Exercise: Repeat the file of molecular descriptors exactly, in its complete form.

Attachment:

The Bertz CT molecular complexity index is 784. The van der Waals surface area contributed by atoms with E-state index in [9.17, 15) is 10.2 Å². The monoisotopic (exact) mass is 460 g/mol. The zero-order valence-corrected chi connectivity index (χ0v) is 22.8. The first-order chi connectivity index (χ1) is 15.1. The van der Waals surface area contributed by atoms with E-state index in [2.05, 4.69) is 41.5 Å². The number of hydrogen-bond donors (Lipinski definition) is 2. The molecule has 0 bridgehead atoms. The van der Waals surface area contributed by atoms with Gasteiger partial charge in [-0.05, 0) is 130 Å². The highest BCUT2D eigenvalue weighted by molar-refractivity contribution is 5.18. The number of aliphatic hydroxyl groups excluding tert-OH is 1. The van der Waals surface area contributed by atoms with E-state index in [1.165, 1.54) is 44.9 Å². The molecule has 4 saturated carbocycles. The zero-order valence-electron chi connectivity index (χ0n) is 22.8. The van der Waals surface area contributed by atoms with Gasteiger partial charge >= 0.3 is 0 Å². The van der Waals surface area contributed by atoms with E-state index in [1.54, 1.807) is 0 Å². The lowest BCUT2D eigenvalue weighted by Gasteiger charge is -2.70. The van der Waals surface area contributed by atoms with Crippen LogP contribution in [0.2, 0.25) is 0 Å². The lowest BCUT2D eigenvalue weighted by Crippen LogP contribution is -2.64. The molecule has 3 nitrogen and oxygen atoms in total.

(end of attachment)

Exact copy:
The Bertz CT molecular complexity index is 784. The van der Waals surface area contributed by atoms with E-state index in [9.17, 15) is 10.2 Å². The monoisotopic (exact) mass is 460 g/mol. The zero-order valence-corrected chi connectivity index (χ0v) is 22.8. The first-order chi connectivity index (χ1) is 15.1. The van der Waals surface area contributed by atoms with E-state index in [2.05, 4.69) is 41.5 Å². The number of hydrogen-bond donors (Lipinski definition) is 2. The molecule has 0 bridgehead atoms. The van der Waals surface area contributed by atoms with Gasteiger partial charge in [-0.05, 0) is 130 Å². The highest BCUT2D eigenvalue weighted by molar-refractivity contribution is 5.18. The number of aliphatic hydroxyl groups excluding tert-OH is 1. The van der Waals surface area contributed by atoms with E-state index in [1.165, 1.54) is 44.9 Å². The molecule has 4 saturated carbocycles. The zero-order valence-electron chi connectivity index (χ0n) is 22.8. The van der Waals surface area contributed by atoms with Gasteiger partial charge >= 0.3 is 0 Å². The van der Waals surface area contributed by atoms with E-state index in [1.54, 1.807) is 0 Å². The lowest BCUT2D eigenvalue weighted by Gasteiger charge is -2.70. The van der Waals surface area contributed by atoms with Crippen LogP contribution in [0.2, 0.25) is 0 Å². The lowest BCUT2D eigenvalue weighted by Crippen LogP contribution is -2.64. The molecule has 3 nitrogen and oxygen atoms in total.